But being told only positive things isn’t going to help us grow. Norman Vincent Peale is famous for saying “The problem with most of us is that we would rather be ruined by praise than saved by criticism”. That shallow desire for positive reinforcement is tempting, but it’s not helping us improve our work.
This is where constructive criticism comes in. As opposed to generic feedback, constructive criticism should contain helpful and specific suggestions for improvement and positive change.
Someone might rip your film to shreds. But if they give you alternatives, suggestions, different ways of execution, better ways of creating, you can take all that advice and apply it into your next film.
Personally, I love getting my film ripped to shreds. I want people to pick at it and destroy it, and from that destruction I can finally see the faults which I wouldn’t have noticed if people weren’t so aggressively helpful with their feedback.
But there is a difference between feedback for improvement and someone’s personal taste. Not everyone likes the same things, and sometimes a few suggestions based on their taste can be thrown in.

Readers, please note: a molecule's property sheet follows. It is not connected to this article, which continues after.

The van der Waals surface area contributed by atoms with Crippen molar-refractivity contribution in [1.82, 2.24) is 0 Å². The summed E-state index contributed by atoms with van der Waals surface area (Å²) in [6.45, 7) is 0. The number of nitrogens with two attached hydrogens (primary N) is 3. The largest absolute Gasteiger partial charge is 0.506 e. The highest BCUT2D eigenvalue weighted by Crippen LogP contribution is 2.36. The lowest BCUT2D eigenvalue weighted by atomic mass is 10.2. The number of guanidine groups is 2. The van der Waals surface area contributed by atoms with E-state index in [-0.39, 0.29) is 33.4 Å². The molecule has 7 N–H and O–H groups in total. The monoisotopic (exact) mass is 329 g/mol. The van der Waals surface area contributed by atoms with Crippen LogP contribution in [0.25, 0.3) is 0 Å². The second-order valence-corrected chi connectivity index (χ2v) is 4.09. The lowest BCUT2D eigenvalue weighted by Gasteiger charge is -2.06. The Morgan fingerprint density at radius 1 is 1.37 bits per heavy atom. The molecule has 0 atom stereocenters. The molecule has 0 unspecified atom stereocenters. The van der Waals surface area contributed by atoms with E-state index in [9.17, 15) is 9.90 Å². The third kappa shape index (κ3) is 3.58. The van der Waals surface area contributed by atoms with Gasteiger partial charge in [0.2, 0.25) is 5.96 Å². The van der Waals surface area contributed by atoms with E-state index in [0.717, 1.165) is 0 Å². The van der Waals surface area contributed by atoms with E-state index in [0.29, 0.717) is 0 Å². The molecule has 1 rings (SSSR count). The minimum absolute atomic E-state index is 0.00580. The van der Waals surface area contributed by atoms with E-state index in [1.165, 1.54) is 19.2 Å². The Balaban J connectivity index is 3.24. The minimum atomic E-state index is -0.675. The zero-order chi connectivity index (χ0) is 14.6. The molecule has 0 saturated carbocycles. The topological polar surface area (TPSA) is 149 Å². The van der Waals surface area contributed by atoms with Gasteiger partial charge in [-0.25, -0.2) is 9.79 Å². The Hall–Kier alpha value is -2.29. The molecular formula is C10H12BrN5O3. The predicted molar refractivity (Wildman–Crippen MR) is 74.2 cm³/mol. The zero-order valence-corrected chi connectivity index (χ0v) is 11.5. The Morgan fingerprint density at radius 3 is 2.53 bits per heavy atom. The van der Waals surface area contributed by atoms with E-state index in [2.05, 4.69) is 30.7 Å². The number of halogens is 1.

If you like something in your film, if you feel that certain element is crucial to your project and that changing it will change the film…then fight for it. It’s your film after all, and if you can justify your reason for a certain element, that is your right as a filmmaker.
All of this applies when you are the one giving feedback too. Remember how it felt to have your film attacked. If you are giving criticism, give some examples of how it can be improved. And talk about what you DID like in someone else’s film.
Just because you are giving feedback, doesn’t mean you can’t praise the positives as well. It is quite often harder to do so because the positive elements are invisible in the film, but if you think “everything I see on screen has been crafted by individuals”, it can help put a spotlight on those invisible elements.
Feedback isn’t just at the premiere of the movie either. Having someone read your script and give their opinion will help you see things you might not realise were there/or weren’t there.
During shooting, you have a team of people around you, why not use those individual brains and ask them their opinions are on the day.
Sam Mendes says it plain and simple, “When you have a cast of 20, this means you have 20 other imaginations in the room with you. Use them.”,